HomedotMagisReflectionsWhen We Miss the Fruits by Our Snap Judgments

When We Miss the Fruits by Our Snap Judgments

cut apple next to baked apple pie - photo by stephanie monfette on Unsplash

The apple tree in our front yard stands expansively as a remnant of the apple orchard that once spanned our community. I took one bite of the sour fruit and declared them crab apples, just like the ones my dad had to clean up when they fell in the yard. My neighbor across the way, Rosie, watched the apples on our tree fall to the ground, one by one. She was raised on a farm and knew her way around the kitchen. After one season, she had seen enough. “Would you mind if I came and took some of the apples that have fallen from your tree?” she asked, offering to take only those that lay on the ground.

“Of course not,” I answered. “Take as many as you want from the tree as well.”

Thus began a great friendship. Rosie saw value in the apples that I dismissed as “deer food” or a nuisance to be raked. The apples were treasures to her. She made jams and apple butter, apple tarts and apple pies. She brought her delicacies to her church bake sales, provided refreshments to her women’s groups, and shared them with us. I had missed the divine gift she captured in the sour apples.

Recently, I thought about Rosie and the apples as I reflected on how God’s love is inclusive and expansive. He loves all of us, unconditionally and without exception, and calls us to do the same. In what ways do I miss other fruits? I wonder. How may I be blind to the best parts of the people in front of me? When I am quick to judge people, I may miss their fruits.

To be Christian is to love our neighbors without exception. We are called to turn against hate, exclusion, and rejection. And time and time again, we acknowledge our imperfections and invite God’s grace to redeem us despite our sins.

So why does judgment come so easily to us? In the last few weeks alone, I have been a bit judge-y toward self-described evangelicals who don’t go to church, aggressive panhandlers, and even people on video calls who don’t turn on their cameras. I am hardly alone, I know. Our culture teaches us to judge from our earliest days. We are taught to model “good, kind, right” behavior and to avoid “bad, unkind, wrong” acts. It is a short walk, I suppose, from calling “bad acts” to ascribing evil to the actors.

Learning to judge has its place in discerning personal decisions. It is when we apply critical, harsh, and dismissive judgments to others that we allow love to take a backseat. Our judgments are often unloving; they wound and divide us. They separate us from the love of God. Who are we to act as judge and jury? Only God can do that.

What if we reserve our strict codes of behavior to our own lives? “Let anyone among you who is without sin be the first to throw a stone.” (John 8:7) That gives us plenty to work on, doesn’t it?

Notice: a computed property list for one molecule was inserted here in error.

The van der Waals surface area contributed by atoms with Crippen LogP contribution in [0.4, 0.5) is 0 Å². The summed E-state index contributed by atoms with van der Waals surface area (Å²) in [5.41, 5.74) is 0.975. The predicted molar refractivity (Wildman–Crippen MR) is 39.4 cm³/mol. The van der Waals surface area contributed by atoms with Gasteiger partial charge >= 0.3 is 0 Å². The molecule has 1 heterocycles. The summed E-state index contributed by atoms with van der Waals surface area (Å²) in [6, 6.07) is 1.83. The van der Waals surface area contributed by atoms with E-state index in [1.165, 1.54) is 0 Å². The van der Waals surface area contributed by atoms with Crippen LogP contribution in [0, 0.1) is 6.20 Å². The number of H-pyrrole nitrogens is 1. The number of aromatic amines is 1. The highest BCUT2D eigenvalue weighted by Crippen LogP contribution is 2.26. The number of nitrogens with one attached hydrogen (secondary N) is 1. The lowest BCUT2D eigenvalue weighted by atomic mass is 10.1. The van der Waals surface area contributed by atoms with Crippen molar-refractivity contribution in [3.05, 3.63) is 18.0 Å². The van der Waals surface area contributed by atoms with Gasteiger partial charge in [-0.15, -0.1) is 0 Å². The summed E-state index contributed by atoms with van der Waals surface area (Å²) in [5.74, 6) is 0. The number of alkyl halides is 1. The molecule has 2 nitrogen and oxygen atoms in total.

Embodying the love of Christ calls us to suspend judgment of others and double down on love and compassion. As with the apples, it may be time to mix the sweet with the sour. Let’s listen more and look for God’s presence in each person we encounter.

Photo by stephanie monfette on Unsplash.

Gerri Leder
Gerri Leder
Gerri Leder is a participant in the Ignatian Business Chapter (IBC), a group founded as the Woodstock Business Chapter. She prayed the life-changing 19th annotation in 2017 and the 12 Weeks in Manresa retreat through the Institute for Advanced Jesuit Studies at Boston College, bringing the retreat to her parish in 2023. Earlier, she founded and led a marketing consultancy in financial services before shifting her focus to transition coaching and leading groups. She has been a certified coach through the International Coaching Federation and a group spiritual director trained through Shalem Institute. A graduate of the University of Richmond, Gerri earned an MBA in marketing from Loyola University in Maryland. Gerri enjoys all manner of outdoor activities, including cycling, hiking, crabbing, and kayaking.


  1. Gerri, this is so timely. I had just read a review of a book by David Brooks called ‘How to Know a Person: The Art of Seeing Others Deeply and Being Deeply Seen’. It is about not placing judgment on others also. Thanks for the confirmation. Blessings!

  2. Thanks Gerri, this certainly resonates with what I was sharing in our small group. Currently praying for the grace to accept my feelings about someone as a reaction to my imperfections and to try to view them with the compassion and love of God. Each is a gift to us, and it is my problem if I decline to open the gift.

    • Jeanne, of the gifts of the Exercises, this is a gem: self love and a deeper understanding of God’s unconditional love despite our imperfections. Grace is given not earned. Peace.

  3. Wow, Gerri, this hit me squarely between the eyes today. The pastor of our church has recently started a spiritual growth group that examines the Holy Spirit in our lives and the next session will focus on the Daily Examen. So while looking it up, came upon your blog. It was/is so timely.

  4. This post really spoke to me. I am quite good at snap judgements. I pray daily during my examen to be vigilant in my acceptance of others and finding compassion.

  5. What a beautifully written blog! I thoroughly enjoyed reading and reflecting on your astute observations. I think we all need to work on being judgmental when we should be expressing compassion and understanding. Like weight loss though, I think it is probably a life long journey, at least it is for me…..LOL! I’m so happy that Steven posted this blog so I had a chance to read it.


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